When he transferred from McLeod, Texas, to North Caddo following his sophomore year, Tyree McCauley hadn’t played organized football for more than five years. He wasn’t in football shape, didn’t have the physical aptitude and was lost when it came to blocking.
But the summer of 2012 was a reformative time for the young man, and it molded him into a potential college prospect. Now heading into his senior campaign, the 6-foot-1, 192-pound McCauley is a force to be reckoned with.
“Tyree did a good job for us last year because he is naturally fast and strong, and he is the only one of our kids who showed up for all 29 workouts this summer,” Rebels coach Jerry Byrd said. “Even though he’s our strongest and fastest, he showed up. A lot of kids use the excuse that they’re working, but Tyree worked, too, as a lifeguard at the Vivian pool.”
McCauley admits that the adjustment to high school football wasn’t easy, especially converting to wide receiver/tight end after playing running back as a youngster.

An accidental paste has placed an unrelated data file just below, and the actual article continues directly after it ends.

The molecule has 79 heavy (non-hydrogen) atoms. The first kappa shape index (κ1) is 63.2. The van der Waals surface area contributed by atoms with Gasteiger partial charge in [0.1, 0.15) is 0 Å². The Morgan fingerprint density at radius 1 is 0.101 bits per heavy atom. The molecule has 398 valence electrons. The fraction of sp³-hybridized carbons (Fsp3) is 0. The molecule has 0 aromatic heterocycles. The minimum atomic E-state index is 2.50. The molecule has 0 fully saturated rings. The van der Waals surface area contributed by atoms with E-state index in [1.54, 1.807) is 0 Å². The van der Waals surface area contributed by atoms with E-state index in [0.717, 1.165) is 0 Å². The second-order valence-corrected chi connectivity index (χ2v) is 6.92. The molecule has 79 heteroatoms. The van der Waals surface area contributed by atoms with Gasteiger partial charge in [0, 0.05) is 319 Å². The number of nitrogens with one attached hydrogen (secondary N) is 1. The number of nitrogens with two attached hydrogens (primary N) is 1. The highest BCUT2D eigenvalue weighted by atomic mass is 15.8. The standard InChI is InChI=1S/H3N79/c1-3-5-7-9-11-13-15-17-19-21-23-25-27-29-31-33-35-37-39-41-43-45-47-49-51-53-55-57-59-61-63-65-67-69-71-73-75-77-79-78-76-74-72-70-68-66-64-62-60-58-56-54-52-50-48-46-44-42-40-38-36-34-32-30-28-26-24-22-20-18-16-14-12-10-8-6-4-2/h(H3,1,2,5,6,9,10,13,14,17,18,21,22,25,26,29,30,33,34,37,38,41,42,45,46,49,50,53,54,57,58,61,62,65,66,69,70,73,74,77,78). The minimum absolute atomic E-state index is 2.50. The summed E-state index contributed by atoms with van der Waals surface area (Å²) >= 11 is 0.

“Coach Mike Glover told me to come out for football because he had a position for me, but it was tough to learn how to block,” he said. “About 85 percent of the time I was a wide receiver, but then I’d line up as a tight end on our counters. It took me a while to get my explosiveness and learn to shoot my hands, but I’m proud of myself.”
When he isn’t in the weight room, McCauley enjoys going shopping at Rue 21 and the Nike store at the Louisiana Boardwalk with buddies Deion Johnson, Grant Fitzgerald, Lagarion Taylor, Eugene Chism, Edrick Smith and Cody Morgan. Sometimes they’ll even take in a movie.
But McCauley felt it was important to commit to the North Caddo coaching staff to make workouts a daily staple.
“I’m one of the few guys on our team who truly loves the game of football,” he said. “And I wanted to show some leadership going into my senior year. Some days I was a little late getting there, but I told my teammates that I was going to make all the workouts, so I did my best to get there.”
McCauley says he has maintained a 3.4 GPA since arriving in Vivian, but added that assets in the classroom aren’t the same on the football field.
“One thing that football has taught he is that you have to have a short memory,” he said. “If I drop the ball, I may think about what I need to do to correct that, but when I get back to the huddle, I forget about it and move on to the next play. I keep a serious face on the football field, so no one knows what I’m thinking.”
College coaches are telling McCauley that they will continue to evaluate him during his senior campaign, which he believes will see the Rebels in the playoffs. A coach Southern-Baton Rouge recently visited him in Vivian.
“If they offer me, that’s where I want to go,” he said.